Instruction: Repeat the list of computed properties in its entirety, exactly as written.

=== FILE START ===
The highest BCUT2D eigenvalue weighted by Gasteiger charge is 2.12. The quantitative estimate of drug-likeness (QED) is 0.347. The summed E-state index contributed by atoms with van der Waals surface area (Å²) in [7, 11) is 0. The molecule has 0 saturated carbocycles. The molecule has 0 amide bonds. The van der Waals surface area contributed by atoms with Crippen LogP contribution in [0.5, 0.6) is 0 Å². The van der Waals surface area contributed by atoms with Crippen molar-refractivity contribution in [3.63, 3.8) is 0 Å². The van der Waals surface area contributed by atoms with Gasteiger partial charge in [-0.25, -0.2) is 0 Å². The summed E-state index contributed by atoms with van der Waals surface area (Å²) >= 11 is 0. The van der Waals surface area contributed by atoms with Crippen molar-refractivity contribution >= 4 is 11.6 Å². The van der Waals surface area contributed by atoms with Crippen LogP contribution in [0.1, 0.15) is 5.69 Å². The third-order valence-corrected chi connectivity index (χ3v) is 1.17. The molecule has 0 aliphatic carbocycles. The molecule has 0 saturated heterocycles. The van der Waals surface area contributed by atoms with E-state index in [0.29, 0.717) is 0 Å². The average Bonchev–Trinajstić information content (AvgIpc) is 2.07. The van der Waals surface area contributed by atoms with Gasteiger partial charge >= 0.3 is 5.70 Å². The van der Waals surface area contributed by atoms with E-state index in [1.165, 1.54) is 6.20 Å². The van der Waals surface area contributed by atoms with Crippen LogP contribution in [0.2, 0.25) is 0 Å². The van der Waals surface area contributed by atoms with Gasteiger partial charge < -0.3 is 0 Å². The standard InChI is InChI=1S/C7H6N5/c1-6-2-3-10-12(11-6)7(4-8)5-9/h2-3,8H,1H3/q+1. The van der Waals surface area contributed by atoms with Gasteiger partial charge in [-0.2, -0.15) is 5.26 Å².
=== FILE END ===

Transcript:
The highest BCUT2D eigenvalue weighted by Gasteiger charge is 2.12. The quantitative estimate of drug-likeness (QED) is 0.347. The summed E-state index contributed by atoms with van der Waals surface area (Å²) in [7, 11) is 0. The molecule has 0 saturated carbocycles. The molecule has 0 amide bonds. The van der Waals surface area contributed by atoms with Crippen LogP contribution in [0.5, 0.6) is 0 Å². The van der Waals surface area contributed by atoms with Crippen molar-refractivity contribution in [3.63, 3.8) is 0 Å². The van der Waals surface area contributed by atoms with Gasteiger partial charge in [-0.25, -0.2) is 0 Å². The summed E-state index contributed by atoms with van der Waals surface area (Å²) >= 11 is 0. The van der Waals surface area contributed by atoms with Crippen molar-refractivity contribution >= 4 is 11.6 Å². The van der Waals surface area contributed by atoms with Crippen LogP contribution in [0.1, 0.15) is 5.69 Å². The third-order valence-corrected chi connectivity index (χ3v) is 1.17. The molecule has 0 aliphatic carbocycles. The molecule has 0 saturated heterocycles. The van der Waals surface area contributed by atoms with E-state index in [0.29, 0.717) is 0 Å². The average Bonchev–Trinajstić information content (AvgIpc) is 2.07. The van der Waals surface area contributed by atoms with Gasteiger partial charge >= 0.3 is 5.70 Å². The van der Waals surface area contributed by atoms with E-state index in [1.165, 1.54) is 6.20 Å². The van der Waals surface area contributed by atoms with Crippen LogP contribution in [0.2, 0.25) is 0 Å². The van der Waals surface area contributed by atoms with Gasteiger partial charge < -0.3 is 0 Å². The standard InChI is InChI=1S/C7H6N5/c1-6-2-3-10-12(11-6)7(4-8)5-9/h2-3,8H,1H3/q+1. The van der Waals surface area contributed by atoms with Gasteiger partial charge in [-0.2, -0.15) is 5.26 Å².